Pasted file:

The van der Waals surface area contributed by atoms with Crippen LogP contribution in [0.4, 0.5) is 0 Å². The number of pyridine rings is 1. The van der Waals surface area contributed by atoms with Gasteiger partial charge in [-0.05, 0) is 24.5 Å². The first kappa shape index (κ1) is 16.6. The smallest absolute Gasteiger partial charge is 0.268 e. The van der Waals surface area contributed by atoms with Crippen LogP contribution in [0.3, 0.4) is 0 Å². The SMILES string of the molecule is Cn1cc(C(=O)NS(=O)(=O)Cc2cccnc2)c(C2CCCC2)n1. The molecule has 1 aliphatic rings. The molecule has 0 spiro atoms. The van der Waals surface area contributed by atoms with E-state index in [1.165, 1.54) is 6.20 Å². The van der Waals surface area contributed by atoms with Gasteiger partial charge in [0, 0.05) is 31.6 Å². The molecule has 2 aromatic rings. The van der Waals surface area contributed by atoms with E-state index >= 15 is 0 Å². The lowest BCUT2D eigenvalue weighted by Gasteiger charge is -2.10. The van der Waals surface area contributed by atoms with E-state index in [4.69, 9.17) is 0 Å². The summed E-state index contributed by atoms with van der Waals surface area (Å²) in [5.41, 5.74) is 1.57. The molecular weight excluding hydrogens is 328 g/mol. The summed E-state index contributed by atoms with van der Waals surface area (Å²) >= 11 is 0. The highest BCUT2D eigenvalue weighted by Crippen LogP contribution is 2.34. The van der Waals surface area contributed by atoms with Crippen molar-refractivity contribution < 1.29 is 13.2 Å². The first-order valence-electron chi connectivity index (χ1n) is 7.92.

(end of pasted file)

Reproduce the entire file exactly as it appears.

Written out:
The van der Waals surface area contributed by atoms with Crippen LogP contribution in [0.4, 0.5) is 0 Å². The number of pyridine rings is 1. The van der Waals surface area contributed by atoms with Gasteiger partial charge in [-0.05, 0) is 24.5 Å². The first kappa shape index (κ1) is 16.6. The smallest absolute Gasteiger partial charge is 0.268 e. The van der Waals surface area contributed by atoms with Crippen LogP contribution in [0.3, 0.4) is 0 Å². The SMILES string of the molecule is Cn1cc(C(=O)NS(=O)(=O)Cc2cccnc2)c(C2CCCC2)n1. The molecule has 1 aliphatic rings. The molecule has 0 spiro atoms. The van der Waals surface area contributed by atoms with E-state index in [1.165, 1.54) is 6.20 Å². The van der Waals surface area contributed by atoms with Gasteiger partial charge in [0, 0.05) is 31.6 Å². The molecule has 2 aromatic rings. The van der Waals surface area contributed by atoms with E-state index >= 15 is 0 Å². The lowest BCUT2D eigenvalue weighted by Gasteiger charge is -2.10. The van der Waals surface area contributed by atoms with E-state index in [4.69, 9.17) is 0 Å². The summed E-state index contributed by atoms with van der Waals surface area (Å²) in [5.41, 5.74) is 1.57. The molecular weight excluding hydrogens is 328 g/mol. The summed E-state index contributed by atoms with van der Waals surface area (Å²) >= 11 is 0. The highest BCUT2D eigenvalue weighted by Crippen LogP contribution is 2.34. The van der Waals surface area contributed by atoms with Crippen molar-refractivity contribution < 1.29 is 13.2 Å². The first-order valence-electron chi connectivity index (χ1n) is 7.92.